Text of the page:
JOHANNESBURG – A U.N.-backed Congolese military operation to oust rebels from eastern Congo has caused more civilian casualties than damage to rebels, with more than 1,400 people deliberately killed over a nine-month period, human rights groups said Monday.
Human Rights Watch said it had documented "vicious and widespread" attacks against civilians by soldiers and rebels between January and September. Soldiers being fed and supplied with ammunition by the United Nations have killed civilians, gang-raped girls and cut the heads off some young men they accuse of being rebels or supporting the enemy, groups said.
"For every rebel combatant disarmed, one civilian has been killed, seven women and girls have been raped, six houses have been burned and destroyed and 900 people have been forced to flee their homes," British-based organization Oxfam said.
Human Rights Watch said it documented the killings of 732 civilians between January and September by the Congolese army and troops from neighboring Rwanda fighting alongside it. In the same period, it counted 701 civilians killed by the rebels they are fighting.
"Some victims were tied together before their throats were, according to one witness, 'slit like chickens.' The majority of the victims were women, children, and the elderly," the group said.
More than 7,500 cases of sexual violence against women and girls were registered at health centers during that nine-month period, nearly double that of 2008 and likely representing only a fraction of the total.
Human Rights Watch said that the 19,000 peacekeepers in Congo — the biggest U.N. force in the world — must "immediately cease all support to the current military operation" until it can ensure there are no violations of international humanitarian law. The group also called for the U.N. to find "a new approach to protect civilians."
"The U.N. peacekeepers are being put in an appalling situation where they are supporting an army that is attacking its own population," it said.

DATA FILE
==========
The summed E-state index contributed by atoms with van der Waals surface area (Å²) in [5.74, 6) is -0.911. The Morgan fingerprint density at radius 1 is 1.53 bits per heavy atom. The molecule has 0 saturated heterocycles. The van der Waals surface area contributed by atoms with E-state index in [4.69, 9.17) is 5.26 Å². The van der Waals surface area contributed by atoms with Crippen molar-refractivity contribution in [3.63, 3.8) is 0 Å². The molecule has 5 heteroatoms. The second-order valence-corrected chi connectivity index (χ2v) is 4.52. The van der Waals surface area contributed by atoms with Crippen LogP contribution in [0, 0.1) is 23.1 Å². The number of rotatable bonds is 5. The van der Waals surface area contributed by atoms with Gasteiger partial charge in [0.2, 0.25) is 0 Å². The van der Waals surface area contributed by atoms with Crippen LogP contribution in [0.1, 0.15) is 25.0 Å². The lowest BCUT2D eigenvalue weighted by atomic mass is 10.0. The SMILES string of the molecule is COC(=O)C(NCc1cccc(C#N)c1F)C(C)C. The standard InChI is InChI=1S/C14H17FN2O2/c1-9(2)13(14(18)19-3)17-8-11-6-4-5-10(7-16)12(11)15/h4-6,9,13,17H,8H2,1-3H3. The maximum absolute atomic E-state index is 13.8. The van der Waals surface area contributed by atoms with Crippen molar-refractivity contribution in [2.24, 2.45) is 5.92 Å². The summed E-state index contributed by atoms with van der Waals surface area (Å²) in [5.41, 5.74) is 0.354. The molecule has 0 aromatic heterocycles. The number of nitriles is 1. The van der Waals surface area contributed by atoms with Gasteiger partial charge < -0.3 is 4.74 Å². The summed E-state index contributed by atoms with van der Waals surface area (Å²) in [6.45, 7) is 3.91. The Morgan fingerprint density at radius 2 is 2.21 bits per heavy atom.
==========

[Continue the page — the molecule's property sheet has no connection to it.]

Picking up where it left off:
The allegations come the same week the U.N. Security Council is to deliberate on renewing the peacekeepers' mandate.
Kevin Kennedy, spokesman for the U.N. mission in Congo, said the Security Council has repeatedly expressed support for the offensive against the rebels and for the Congolese army despite "all the risks involved and the potential consequences of cooperating with the FARDC (army)."
Congo's President Joseph Kabila has asked the U.N. to draw up a schedule to withdraw its forces, which have been in the country since 1999. The biggest U.N. accomplishment was overseeing Congo's first democratic elections in four decades, held in 2006. Kabila would have the peacekeepers withdraw before new elections scheduled for 2011.
Protecting civilians is the primary purpose of the U.N. peacekeepers, but they have struggled with a contradictory mandate that also requires them to support the Congolese army.
U.N. officials in Congo long have argued they do not have enough boots on the ground to protect civilians — some 19,000 to cover a country the size of Western Europe. In comparison, 40,000 NATO troops in Kosovo policed some 6,200 square miles (10,000 square kilometers).
Violence first erupted in eastern Congo after the 1994 Rwandan genocide that killed half a million people of the Tutsi tribe and moderate Hutus opposed to the killing. Rwandan Hutu soldiers and militiamen who perpetrated the genocide fled to east Congo and formed the Democratic Front for the Liberation of Rwanda.
Fighting in eastern Congo ballooned into back-to-back civil wars from 1996 to 2002 that drew in neighboring countries in a rush to plunder the Central African nation's massive mineral wealth.
Over the years, the Rwandan rebels who call themselves the Democratic Front for the Liberation of Rwanda, or FDLR, have forcibly kidnapped boys to fight its cause, and girls and women who are abused as sex slaves.
Rwandan soldiers joined the Congolese army in a three-month push against the FDLR, deliberately excluding U.N. peacekeepers. When the Rwandans withdrew in March, the U.N. mission felt it had little choice but to join the Congo army in a continued effort against the rebels.
While the Congolese have claimed victory over the FDLR, the reality on the ground is that the rebels have made strategic withdrawals and then regrouped. The victims, as the human rights reports say, have been civilians targeted by both sides.